Chapter 1 – Fire safety duties
Section 53 – Duties of employers to employees
77.Section 53 provides that employers have a general duty to ensure so far as is reasonably practicable the safety of their employees in respect of harm caused by fire in the workplace. The formulation of this duty is very similar to that in section 2 of the Health and Safety at Work etc. Act 1974 (c.37) (“the 1974 Act”). In that context the words “so far as is reasonably practicable” have been considered by the Court of Appeal in Edwards v NCB  1 All ER 743, where the court held that it is a narrower term than “physically possible” and implies that a computation must be made in which the quantum of risk is placed in one scale and the sacrifice, whether in money, time or trouble, involved in the measures necessary to avert the risk is placed in the other. If it can be shown that there is a gross disproportion between them, the risk being insufficient in relation to the sacrifice, the person on whom the burden is placed discharges the burden of proving that compliance was not reasonably practicable. This interpretation has been consistently applied by the courts in subsequent decisions.
78.Subsection (2) sets out specific duties of employers in relation to carrying out a risk assessment to identify fire safety risks, and taking the necessary fire safety measures to ensure that they comply with their general duty under subsection (1). The obligations apply whether or not the requirements relate to matters within their control. There is therefore a difference between this duty and that found in section 54, where persons who have control of premises to a certain extent, have a duty to the same extent. This reflects the high standard which is expected of employers in domestic and European legislation.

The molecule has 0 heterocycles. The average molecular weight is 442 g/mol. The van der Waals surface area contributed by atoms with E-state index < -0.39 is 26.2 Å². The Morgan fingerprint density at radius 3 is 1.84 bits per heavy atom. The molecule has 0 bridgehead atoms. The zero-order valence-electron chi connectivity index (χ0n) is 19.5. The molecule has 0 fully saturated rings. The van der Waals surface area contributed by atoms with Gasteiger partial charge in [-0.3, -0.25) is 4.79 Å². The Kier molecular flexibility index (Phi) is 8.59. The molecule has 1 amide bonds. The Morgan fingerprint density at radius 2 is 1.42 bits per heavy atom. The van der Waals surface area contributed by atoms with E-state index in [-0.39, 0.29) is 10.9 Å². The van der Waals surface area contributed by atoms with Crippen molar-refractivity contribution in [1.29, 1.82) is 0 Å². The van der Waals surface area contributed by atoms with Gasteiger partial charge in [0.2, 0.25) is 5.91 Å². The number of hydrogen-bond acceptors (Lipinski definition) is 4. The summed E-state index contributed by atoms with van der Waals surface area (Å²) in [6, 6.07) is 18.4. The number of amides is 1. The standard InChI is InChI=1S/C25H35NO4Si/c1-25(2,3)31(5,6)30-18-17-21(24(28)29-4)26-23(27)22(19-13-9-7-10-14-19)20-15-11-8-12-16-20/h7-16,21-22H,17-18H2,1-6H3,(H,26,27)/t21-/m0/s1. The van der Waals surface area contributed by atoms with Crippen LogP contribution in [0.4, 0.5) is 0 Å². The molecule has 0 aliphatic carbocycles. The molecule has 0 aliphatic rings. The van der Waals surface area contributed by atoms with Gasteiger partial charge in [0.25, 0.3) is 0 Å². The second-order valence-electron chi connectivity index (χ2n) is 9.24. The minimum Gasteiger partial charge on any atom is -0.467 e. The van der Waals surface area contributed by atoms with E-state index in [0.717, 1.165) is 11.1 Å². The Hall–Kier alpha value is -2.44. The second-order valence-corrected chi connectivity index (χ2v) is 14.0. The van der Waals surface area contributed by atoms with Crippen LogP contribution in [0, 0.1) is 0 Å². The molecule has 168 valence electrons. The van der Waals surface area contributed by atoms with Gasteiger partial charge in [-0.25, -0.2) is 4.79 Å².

79.Fire safety measures are defined in schedule 2. Paragraph 2 of schedule 2 makes it clear that these measures do not include process fire precautions which are a reserved matter under Section H2 of Schedule 5 to the Scotland Act 1998. The term “process fire precautions” is not defined anywhere in statute but is widely used and understood as being distinct from general fire safety. Essentially, “process fire precautions”, which include risk assessment, are designed to prevent the outbreak or spread of fire from any work processes, taking into account process risk which can be perceived as the danger, due to the work process, that fire will break out. This is to be distinguished from “general fire precautions” which relate to the means of fire warning, fire fighting and escape, thereby dealing with the means to ensure people can escape safely once a fire has started.
80.Subsection (3) imposes a duty on the employer to review the risk assessment in accordance with regulations under section 57 and to take the necessary fire safety measures to ensure compliance with the general duty under subsection (1).
Section 54 – Duties in relation to relevant premises
81.Section 54 provides that a person who has control of premises must carry out a risk assessment to identify fire safety risks to relevant persons in respect of harm caused by fire on the relevant premises. There is a definition of “relevant premises” in section 78. The person in control of the relevant premises would include the employer (where there is one), a person in control of the premises in connection with the carrying on of a trade, business or other undertaking, and the owner. For example, a shopkeeper who is a sole trader with no employees carrying out a business in leased premises would have duties under section 54 on the basis that the shopkeeper has control of the premises to an extent. In this example, the owner of the premises may also have section 54 duties. Other people, such as landlords or contractors who take responsibility for installation and maintenance of fire precautions or fire safety measures may be in a position to exercise varying degrees of control over premises and they may bear a relevant degree of responsibility under section 54.